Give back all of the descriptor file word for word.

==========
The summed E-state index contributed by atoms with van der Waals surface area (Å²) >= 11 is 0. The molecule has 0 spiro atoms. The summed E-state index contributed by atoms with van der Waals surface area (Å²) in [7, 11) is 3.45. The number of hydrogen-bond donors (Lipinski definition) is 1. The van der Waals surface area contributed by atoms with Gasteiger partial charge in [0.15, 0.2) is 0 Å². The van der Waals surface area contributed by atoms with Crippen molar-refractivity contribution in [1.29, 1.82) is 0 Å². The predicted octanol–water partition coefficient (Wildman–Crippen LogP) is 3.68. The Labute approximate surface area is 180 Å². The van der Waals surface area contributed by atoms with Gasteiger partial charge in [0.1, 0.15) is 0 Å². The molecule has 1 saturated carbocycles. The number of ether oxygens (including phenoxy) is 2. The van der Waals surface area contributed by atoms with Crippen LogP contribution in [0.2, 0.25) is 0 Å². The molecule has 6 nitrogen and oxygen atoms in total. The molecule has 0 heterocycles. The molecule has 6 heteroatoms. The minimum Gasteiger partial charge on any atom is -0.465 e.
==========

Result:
The summed E-state index contributed by atoms with van der Waals surface area (Å²) >= 11 is 0. The molecule has 0 spiro atoms. The summed E-state index contributed by atoms with van der Waals surface area (Å²) in [7, 11) is 3.45. The number of hydrogen-bond donors (Lipinski definition) is 1. The van der Waals surface area contributed by atoms with Gasteiger partial charge in [0.15, 0.2) is 0 Å². The van der Waals surface area contributed by atoms with Crippen molar-refractivity contribution in [1.29, 1.82) is 0 Å². The predicted octanol–water partition coefficient (Wildman–Crippen LogP) is 3.68. The Labute approximate surface area is 180 Å². The van der Waals surface area contributed by atoms with Gasteiger partial charge in [0.1, 0.15) is 0 Å². The molecule has 1 saturated carbocycles. The number of ether oxygens (including phenoxy) is 2. The van der Waals surface area contributed by atoms with Crippen LogP contribution in [0.2, 0.25) is 0 Å². The molecule has 6 nitrogen and oxygen atoms in total. The molecule has 0 heterocycles. The molecule has 6 heteroatoms. The minimum Gasteiger partial charge on any atom is -0.465 e.